Jenkins’ service in the cavalry was spent uneventful along the Blackwater River until November of 1863 when his company was ordered to report to the command of Colonel James Dearing.  Dearing, one of many senior-classmen who had resigned from West Point in 1861 following Virginia’s secession, had led an artillery unit for much of the war.  In January of 1864, Dearing’s cavalry was transferred to the command of General Robert F. Hoke to help in containing Union troops who threatened eastern North Carolina.  Dearing’s raw recruits served ably along the Carolina coast, despite an unsuccessful attempt at taking New Berne in February.  However, their successful capture of Plymouth in April of 1864 brought the congratulations of the Confederate Congress, and a promotion for Dearing to Brigadier General.  Upon Dearing’s promotion, the 8th Regiment Confederate Cavalry was broken up and reorganized into Company I of the 24th Virginia Cavalry, and by May of 1864 transferred back to Virginia.

The abilities of James E. Jenkins, however, had apparently caught the eye of General Dearing.  In September of 1864, Jenkins was recorded on muster rolls as having been transferred from the 24th Virginia Cavalry and detailed as a Clerk to General Dearing.  His service with Dearing would make him an active participant in the Confederacy’s famed “Beefsteak Raid” and the Siege of Petersburg.  In fact, Dearing’s cavalry performed gallantly to the very end of the war, participating in the Battle of Five Forks, and at the Battle of High Bridge on April 6 following Lee’s retreat.  It was at this battle that Lee’s famed Army won its last victory, capturing nearly 800 prisoners.  Yet, it was a pyrrhic victory as General Dearing was mortally wounded, and Lee would surrender his army in just days at Appomattox.  Dearing was soon removed to a hospital in Lynchburg to be treated, and on April 23 was the last Confederate General to die of wounds received on the battlefield.  While it is unknown whether James Jenkins accompanied his commander to Lynchburg, it is highly likely, as Jenkins was not with Lee’s Army at the surrender, but rather officially paroled on April 25 in occupied Richmond, just two days after Dearing’s passing.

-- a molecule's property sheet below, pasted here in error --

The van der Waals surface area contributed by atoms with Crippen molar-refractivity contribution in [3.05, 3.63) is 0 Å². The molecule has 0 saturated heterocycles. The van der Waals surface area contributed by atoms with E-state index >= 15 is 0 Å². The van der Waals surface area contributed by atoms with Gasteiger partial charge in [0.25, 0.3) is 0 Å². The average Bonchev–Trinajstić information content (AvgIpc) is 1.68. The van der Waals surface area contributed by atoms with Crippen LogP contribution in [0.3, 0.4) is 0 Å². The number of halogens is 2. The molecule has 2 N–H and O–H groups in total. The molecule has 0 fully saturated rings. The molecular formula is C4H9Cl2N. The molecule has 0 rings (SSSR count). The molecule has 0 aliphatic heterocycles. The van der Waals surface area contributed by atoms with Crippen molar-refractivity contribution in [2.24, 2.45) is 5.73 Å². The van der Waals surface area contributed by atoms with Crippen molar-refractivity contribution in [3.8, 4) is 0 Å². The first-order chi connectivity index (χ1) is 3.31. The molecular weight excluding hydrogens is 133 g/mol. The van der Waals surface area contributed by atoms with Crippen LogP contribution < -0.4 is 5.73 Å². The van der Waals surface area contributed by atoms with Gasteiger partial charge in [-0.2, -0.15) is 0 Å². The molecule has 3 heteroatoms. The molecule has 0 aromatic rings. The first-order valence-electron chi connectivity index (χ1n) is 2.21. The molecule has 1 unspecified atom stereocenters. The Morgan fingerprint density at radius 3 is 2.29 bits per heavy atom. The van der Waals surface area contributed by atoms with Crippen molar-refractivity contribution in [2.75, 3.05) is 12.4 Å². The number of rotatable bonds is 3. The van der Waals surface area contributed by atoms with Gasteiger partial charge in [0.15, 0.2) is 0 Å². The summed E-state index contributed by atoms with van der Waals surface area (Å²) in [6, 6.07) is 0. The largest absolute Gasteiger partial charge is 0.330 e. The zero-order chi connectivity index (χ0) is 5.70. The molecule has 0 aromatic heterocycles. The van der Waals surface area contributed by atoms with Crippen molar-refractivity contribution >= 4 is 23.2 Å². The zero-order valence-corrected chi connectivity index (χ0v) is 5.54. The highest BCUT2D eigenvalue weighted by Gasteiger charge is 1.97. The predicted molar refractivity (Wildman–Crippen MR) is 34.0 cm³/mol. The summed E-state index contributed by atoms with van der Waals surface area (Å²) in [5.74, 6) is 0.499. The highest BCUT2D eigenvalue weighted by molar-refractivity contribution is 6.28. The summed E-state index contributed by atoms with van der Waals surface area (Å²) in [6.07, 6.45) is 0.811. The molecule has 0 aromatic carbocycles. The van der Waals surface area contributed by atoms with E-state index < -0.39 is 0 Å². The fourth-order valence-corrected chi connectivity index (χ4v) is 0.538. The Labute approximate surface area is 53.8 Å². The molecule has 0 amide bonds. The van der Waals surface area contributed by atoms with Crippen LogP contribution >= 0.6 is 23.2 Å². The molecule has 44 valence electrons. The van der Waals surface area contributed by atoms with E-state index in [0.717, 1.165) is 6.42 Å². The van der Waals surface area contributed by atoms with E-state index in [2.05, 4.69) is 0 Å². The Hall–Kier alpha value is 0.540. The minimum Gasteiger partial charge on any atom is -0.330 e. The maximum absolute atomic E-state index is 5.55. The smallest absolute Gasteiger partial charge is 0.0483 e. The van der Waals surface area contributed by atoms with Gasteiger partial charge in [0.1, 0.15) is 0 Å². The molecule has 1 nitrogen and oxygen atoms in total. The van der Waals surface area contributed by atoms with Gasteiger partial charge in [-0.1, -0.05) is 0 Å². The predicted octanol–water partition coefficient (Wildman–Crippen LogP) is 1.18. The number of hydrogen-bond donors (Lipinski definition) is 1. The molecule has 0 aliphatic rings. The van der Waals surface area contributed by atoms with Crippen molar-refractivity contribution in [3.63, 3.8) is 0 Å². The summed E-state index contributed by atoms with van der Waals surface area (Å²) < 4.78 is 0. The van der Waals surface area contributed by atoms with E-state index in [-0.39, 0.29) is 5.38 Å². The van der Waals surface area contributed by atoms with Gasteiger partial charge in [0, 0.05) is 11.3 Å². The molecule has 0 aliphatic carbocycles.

Jenkins returned to Suffolk following his parole and began to rebuild his life.  As most former Confederate veterans had lost their citizenship rights, it is doubtful that Jenkins ever appeared again before the courts.  In 1867, Jenkins’ last child Mathew was born.  Yet, James Jenkins would not live to see his son’s first birthday, as he died of tuberculosis on September 15, 1868.  Jenkins passed away at the age of 44, leaving a wife and eight living children.  The funeral was conducted at the Methodist Church in Suffolk, with Masonic funeral rites, and burial at Cedar Hill Cemetery.